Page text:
Make a sign out of old glass for a classic vintage hand painted sign feel like this French Flower Market glass sign
I dropped the kids at school one day and then this shiny thing caught my eye. I’m kind of like a cat chasing shiny things sometimes! It was a double pane piece of glass and at first I thought it was thick plastic. Turns out it was tempered glass. I knew it would be a gorgeous hand painted glass sign for my patio. My daughter and her sweet friend were looking for some chores (don’t you just love girls at this age?) so I let them get soapy and dirty as they cleaned up my latest find. One of the panes of glass broke, but they kept moving forward with the other one.
While they were busy cleaning up my latest treasure I worked on cutting out the perfect stencil for this little project. I wanted a vintage French feel so I used my Cricut to cut a stencil out of contact paper that said Marche Aux Fleurs, or French Flower Market. There is a famous farmer’s market in France with this name and I’d love to go someday. Until then…I have this sign!
This project was a great practice in working backwards. You have to layer paint on in a backward fashion when working on a glass piece that will show through the reverse side giving that classic old school sign feel. I started by painting a border on the frame because I wanted the sign to be mulit colored and layered.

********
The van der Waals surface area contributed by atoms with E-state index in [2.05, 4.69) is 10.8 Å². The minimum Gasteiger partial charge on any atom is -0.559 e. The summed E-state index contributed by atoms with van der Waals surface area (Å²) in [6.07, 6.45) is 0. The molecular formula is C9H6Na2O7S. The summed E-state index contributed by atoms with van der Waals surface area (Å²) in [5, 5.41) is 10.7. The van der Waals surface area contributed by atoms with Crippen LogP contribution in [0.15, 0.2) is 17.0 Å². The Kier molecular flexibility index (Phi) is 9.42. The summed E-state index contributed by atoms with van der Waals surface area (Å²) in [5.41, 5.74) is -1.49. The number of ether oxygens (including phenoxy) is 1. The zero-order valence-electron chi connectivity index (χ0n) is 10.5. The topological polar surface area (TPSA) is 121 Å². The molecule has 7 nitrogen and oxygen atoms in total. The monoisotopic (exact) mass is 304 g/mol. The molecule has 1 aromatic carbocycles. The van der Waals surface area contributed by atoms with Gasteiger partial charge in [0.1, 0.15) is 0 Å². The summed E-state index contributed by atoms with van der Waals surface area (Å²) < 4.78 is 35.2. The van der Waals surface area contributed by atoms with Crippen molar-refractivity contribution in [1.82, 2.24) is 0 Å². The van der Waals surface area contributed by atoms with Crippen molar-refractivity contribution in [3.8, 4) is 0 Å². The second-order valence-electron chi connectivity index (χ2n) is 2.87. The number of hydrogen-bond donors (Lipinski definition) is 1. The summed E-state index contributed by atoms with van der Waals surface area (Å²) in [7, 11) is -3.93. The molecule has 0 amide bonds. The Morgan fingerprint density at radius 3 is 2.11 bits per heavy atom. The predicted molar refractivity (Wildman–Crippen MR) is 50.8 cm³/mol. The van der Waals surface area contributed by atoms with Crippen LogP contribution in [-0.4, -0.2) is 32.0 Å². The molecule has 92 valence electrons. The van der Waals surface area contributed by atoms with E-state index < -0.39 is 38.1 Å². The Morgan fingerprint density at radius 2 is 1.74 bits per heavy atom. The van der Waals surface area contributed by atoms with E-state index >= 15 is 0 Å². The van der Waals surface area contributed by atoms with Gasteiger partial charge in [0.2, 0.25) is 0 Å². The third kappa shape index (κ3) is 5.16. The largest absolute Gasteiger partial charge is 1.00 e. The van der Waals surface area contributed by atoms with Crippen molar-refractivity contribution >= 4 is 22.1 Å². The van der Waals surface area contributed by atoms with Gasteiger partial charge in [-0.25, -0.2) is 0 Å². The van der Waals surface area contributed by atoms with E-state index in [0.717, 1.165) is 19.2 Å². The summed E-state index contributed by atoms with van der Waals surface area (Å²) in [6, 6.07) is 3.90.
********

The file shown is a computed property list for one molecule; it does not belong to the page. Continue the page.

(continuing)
Next I delicately layed my stencil out, this took longer than painting the letters! I made sure to press the edges firmly to avoid bleeding.Using Deco Art Chalk Paint I painted over all the letters ( I used this for the border too). MOST IMPORTANT TIP: Remove the stencil while the paint is still wet! If not the paint will rip off with the stencil. Don’t ask how I know 🙁 You may need to touch up the letters once the stencil is removed, but it is so easy. Paint just glides on glass and you can scrap off any mess ups!
Once that was dry I painted the complete back with a white chalk paint. You want to be careful not to do multiple passes over dry paint with wet paint unless you want a distressed feel. If the dried paint gets wet again is will strip off a little bit when you paint over it. I like the look of chippy layered paint in this sign, but you may not.
I worked on this project a little each night after the kids went to bed while watching tv with my husband. Once I was finally done I left it in the living room to dry. While working in the kitchen I heard a crash from the other room and cringed. My husband had tried to move the sign and broke it. Luckily only the corner was cracked and I was still able to use it! He was so upset, but accidents happen and since this project was basically free I wasn’t worried at all. For this piece of glass I made my own frame with some thin wood, connected by pocket holes. I secured the glass sign to the frame using mirror hangers and added hanging hardware to the frame. I had to add some wood shims between the glass and mirror hanger attachments because the glass wasn’t as thick as mirror. Now it dresses up my porch and I can sit and dream of a fancy French market!
Have you ever painted on glass? This was my first time, but you could make small signs from old picture frames so easily…that might be next on my to do list! Let me know what you think and always, I’d so appreciate it if you’d share this project for others to enjoy. Thanks friendsHelpful Supplies for A Hand Painted Glass Sign:
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